Nominees for guideline panels and panel members should disclose potential, actual, and apparent conflicts of interest. Bodies with appropriate oversight authority should evaluate these conflicts of interest and take steps to eliminate or minimize them.
Guideline panels should maintain the climate of openness and free exchange of views required by scientific objectivity.
Selection criteria for guideline panelists, their qualifications for membership, and their potential conflicts of interest should be described in the guidelines.
It is recommended that guideline panel procedures and deliberations be made available for review by concerned parties.
It is recommended that before being adopted, the guidelines be widely distributed to concerned parties, including consumer advocates and health care professionals. It is recommended that resulting comments be fully and fairly considered by the panel before it makes final recommendations and conclusions.
It is recommended that a reference list of the information and documents reviewed in developing the guidelines be included with the guidelines or otherwise made available.
It is recommended that when panel members disagree on the interpretation and significance of specific evidence, these disagreements be noted in the guidelines.
It is recommended that guideline panels agree on specific goals for constructing the guidelines.
It is recommended that guideline panels identify the audience for whom the guideline is intended. Some guidelines may be broadly targeted to health care professionals and consumers as well as to administrative agencies involved in the delivery of health care. Other guidelines may be more narrowly targeted. Determination of the target audience may affect the specific data-gathering strategies to be used in constructing the guideline, as well as the form and language of the final reports. Sets of guidelines may be published in multiple versions, each one suitable to the needs of the specific audience.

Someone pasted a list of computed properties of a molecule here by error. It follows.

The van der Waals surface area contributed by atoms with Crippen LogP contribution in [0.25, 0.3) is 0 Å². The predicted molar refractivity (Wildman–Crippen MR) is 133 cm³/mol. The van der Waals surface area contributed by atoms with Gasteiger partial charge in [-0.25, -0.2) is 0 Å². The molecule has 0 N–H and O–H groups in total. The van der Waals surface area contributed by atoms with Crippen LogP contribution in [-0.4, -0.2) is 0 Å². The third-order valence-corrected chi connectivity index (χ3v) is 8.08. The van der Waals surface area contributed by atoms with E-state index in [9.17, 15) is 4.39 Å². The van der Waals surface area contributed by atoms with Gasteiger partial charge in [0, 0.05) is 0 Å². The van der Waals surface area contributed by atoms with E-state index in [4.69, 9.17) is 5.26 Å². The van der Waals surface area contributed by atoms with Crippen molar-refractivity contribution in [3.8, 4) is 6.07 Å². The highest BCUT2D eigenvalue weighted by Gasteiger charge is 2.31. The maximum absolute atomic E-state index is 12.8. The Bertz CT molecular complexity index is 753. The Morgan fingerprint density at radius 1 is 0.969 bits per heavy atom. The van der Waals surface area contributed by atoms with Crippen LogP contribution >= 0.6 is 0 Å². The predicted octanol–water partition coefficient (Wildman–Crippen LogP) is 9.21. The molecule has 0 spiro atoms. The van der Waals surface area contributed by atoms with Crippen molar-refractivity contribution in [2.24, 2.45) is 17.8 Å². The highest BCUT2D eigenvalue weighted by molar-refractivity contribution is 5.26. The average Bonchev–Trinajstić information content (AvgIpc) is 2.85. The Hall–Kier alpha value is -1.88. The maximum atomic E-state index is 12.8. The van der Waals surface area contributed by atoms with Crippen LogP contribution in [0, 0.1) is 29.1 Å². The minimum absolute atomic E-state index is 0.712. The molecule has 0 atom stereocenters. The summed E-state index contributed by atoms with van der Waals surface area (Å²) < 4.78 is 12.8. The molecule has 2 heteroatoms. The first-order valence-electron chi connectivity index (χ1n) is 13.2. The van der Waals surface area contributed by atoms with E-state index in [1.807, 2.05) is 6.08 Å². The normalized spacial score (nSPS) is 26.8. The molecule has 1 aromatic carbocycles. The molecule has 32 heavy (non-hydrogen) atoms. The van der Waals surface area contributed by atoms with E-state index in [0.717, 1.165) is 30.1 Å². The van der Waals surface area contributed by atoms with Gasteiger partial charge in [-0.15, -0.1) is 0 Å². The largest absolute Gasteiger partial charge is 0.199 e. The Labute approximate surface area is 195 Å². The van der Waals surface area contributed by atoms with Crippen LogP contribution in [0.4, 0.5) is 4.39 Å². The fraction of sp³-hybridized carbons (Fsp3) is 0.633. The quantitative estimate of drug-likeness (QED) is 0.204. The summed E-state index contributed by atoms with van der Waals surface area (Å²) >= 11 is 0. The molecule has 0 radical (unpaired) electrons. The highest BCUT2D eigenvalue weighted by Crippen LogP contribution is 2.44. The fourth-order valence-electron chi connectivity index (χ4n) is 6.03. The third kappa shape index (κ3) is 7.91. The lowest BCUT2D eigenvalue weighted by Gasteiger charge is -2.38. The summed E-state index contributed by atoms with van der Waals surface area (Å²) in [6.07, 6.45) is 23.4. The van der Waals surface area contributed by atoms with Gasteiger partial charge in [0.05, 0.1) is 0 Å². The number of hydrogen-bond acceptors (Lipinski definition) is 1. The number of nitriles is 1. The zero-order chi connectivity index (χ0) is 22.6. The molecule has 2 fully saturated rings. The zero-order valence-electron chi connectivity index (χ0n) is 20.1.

Goals of guideline development other than improving patient care should be clearly identified in the guidelines. Institutional goals such as rationing services, minimizing legal liability exposure, and containing costs should be explicit.
It is recommended that the guideline panel define the process and methods of guideline development as carefully as possible.
It is recommended that the guideline panel specify the target condition or problems for the treatments under consideration.
It is recommended that the guideline panel specify the patient population(s) for whom the treatments under consideration are intended.
It is recommended that the guideline panel specify what clinical interventions will and will not be considered.
It is recommended that the guideline panel specify the type of professional and the practice setting to which the guideline will be applicable.
It is recommended that after selecting a general topic, the guideline panel decide on specific subsidiary goals around which literature reviews will be organized.
Guideline panels should specify the methods and strategies they have used for reviewing evidence. It is recommended that the information and documents reviewed be listed.
The review process should be documented and organized so that both the process itself and the available evidence can be evaluated by others. The panel should consider the evidence appropriate to the treatments being examined.
It is recommended that guideline panels specify methods for evaluating the guidelines they produce.